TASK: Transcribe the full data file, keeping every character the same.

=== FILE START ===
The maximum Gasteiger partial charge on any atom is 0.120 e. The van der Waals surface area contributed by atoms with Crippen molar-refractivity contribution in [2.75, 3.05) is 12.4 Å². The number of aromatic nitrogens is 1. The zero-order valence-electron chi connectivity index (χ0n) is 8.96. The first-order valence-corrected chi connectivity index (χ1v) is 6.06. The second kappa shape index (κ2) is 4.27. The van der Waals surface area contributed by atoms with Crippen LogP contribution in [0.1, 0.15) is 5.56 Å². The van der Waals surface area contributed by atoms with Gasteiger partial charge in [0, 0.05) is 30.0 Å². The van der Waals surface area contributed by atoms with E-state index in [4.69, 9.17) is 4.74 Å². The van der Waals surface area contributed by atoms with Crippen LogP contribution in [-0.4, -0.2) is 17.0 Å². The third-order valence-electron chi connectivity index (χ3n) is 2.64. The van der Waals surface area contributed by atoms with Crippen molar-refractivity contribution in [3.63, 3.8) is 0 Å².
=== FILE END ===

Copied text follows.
The maximum Gasteiger partial charge on any atom is 0.120 e. The van der Waals surface area contributed by atoms with Crippen molar-refractivity contribution in [2.75, 3.05) is 12.4 Å². The number of aromatic nitrogens is 1. The zero-order valence-electron chi connectivity index (χ0n) is 8.96. The first-order valence-corrected chi connectivity index (χ1v) is 6.06. The second kappa shape index (κ2) is 4.27. The van der Waals surface area contributed by atoms with Crippen LogP contribution in [0.1, 0.15) is 5.56 Å². The van der Waals surface area contributed by atoms with Gasteiger partial charge in [0, 0.05) is 30.0 Å². The van der Waals surface area contributed by atoms with E-state index in [4.69, 9.17) is 4.74 Å². The van der Waals surface area contributed by atoms with Crippen LogP contribution in [-0.4, -0.2) is 17.0 Å². The third-order valence-electron chi connectivity index (χ3n) is 2.64. The van der Waals surface area contributed by atoms with Crippen molar-refractivity contribution in [3.63, 3.8) is 0 Å².